Brunetti watched, familiar with the scene and the actors in it. He told himself he was on a plane and this was another scene to observe without headphones. He watched the theatrical tossing back of the sleeve of a gown, the wide arc of an arm as the speaker hammered home a conclusive argument, or chased away a fly. The other lawyer splashed a look of astonishment across his face; the first lawyer shot his hands up in the air, as if incapable of finding a better way to express his disbelief. Brunetti let himself wonder if the judges ever tuned out the sound and simply observed the gestures, if they learned to discern the truth or falsity of what was being said by the gestures that accompanied the unheeded words. Further, in a city this small, each of those lawyers had a reputation according to which his honesty could be calibrated, and so perhaps all an experienced judge needed to do was read the name of the accusing and defending lawyers to know where truth lay.

  After all, much of what was being said was lies, or at least evasions and interpretations. The business of the law was not the discovery of the truth, anyway, but the imposition of the power of the state upon its citizens.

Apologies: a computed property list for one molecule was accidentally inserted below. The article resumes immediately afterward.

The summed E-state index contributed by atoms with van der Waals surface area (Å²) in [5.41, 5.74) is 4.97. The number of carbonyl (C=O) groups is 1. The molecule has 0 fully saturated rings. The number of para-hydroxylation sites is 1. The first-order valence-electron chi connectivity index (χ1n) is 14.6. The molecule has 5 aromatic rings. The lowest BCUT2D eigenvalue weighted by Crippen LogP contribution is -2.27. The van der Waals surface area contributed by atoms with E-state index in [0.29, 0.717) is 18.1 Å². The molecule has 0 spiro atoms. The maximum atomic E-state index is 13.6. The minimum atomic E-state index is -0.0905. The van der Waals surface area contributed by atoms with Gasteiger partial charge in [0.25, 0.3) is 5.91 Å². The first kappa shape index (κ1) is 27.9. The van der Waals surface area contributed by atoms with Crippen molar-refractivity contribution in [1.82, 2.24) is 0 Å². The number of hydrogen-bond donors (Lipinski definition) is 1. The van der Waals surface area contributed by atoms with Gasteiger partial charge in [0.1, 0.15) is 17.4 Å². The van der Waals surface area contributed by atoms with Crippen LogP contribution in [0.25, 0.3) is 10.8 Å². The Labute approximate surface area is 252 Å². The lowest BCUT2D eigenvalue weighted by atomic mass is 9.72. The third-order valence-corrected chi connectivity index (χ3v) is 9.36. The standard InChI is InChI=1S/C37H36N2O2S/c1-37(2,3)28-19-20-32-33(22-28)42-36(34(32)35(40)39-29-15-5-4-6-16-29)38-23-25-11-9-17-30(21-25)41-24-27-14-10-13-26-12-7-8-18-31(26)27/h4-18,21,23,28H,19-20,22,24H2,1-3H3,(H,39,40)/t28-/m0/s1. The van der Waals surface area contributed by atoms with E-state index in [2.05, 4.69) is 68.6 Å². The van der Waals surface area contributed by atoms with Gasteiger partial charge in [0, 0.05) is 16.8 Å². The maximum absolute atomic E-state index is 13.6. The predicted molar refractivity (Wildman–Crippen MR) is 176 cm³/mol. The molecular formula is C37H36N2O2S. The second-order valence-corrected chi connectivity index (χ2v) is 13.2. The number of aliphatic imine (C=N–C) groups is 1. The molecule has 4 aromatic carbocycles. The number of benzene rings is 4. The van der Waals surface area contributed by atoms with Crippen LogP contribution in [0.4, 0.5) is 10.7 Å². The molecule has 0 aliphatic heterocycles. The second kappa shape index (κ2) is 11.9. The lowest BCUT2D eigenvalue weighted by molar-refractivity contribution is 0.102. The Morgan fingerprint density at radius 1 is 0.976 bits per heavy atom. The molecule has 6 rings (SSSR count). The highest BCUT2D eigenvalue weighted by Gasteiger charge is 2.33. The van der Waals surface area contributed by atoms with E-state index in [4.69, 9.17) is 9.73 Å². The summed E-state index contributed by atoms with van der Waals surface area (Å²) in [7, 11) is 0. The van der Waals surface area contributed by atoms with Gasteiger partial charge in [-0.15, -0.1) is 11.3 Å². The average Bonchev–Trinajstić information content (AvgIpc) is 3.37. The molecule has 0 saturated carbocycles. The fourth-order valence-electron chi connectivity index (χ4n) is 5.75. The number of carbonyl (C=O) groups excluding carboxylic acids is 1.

Brunetti’s eyes returned to the woman lawyer, who had not moved, and then the heat overcame them, and they closed. A nudge from his left startled him awake. He looked at Vianello, who turned his eyes in the direction of the judge’s table.

  Two gowned figures approached the judge, who leaned forward and said a few words which did not come through, in however distorted a fashion, the loudspeakers. As if wanting to cooperate with Brunetti’s conceit that this was all a mime, the judge tapped the face of his watch. The two lawyers spoke simultaneously; the judge shook his head. He reached to the left and gathered up some papers, stood, and walked from the courtroom, leaving the lawyers in front of the dais.

  They turned to face one another and spoke briefly. One opened a case file and showed the other a paper. The second lawyer took it and read it, both of them undisturbed by the sound of chairs being pushed back as the spectators got to their feet and started to file out of the courtroom. Brunetti and Vianello also stood, the better to let people move past them, then sat again when their row was empty.

  The second lawyer moistened his lips, then raised his eyebrows in a gesture of reluctant acceptance. He took the paper and went back to where his client was sitting. He placed the paper on the desk in front of the man and pointed to it. The other man placed a finger on the paper and moved it back and forth along the lines, as if expecting his finger to transmit the text to him. At a certain point, his finger gave up and his hand fell flat on the surface of the sheet covering – accidentally or intentionally – the text that he had just read.

  He looked at his lawyer and shook his head. The lawyer spoke, and the man glanced away. Time passed, the lawyer said something else as he grabbed up the paper and took it back to his colleague. He handed him the now-wrinkled sheet of paper, and the two lawyers turned and left the room, leaving the second lawyer’s client sitting alone at the table.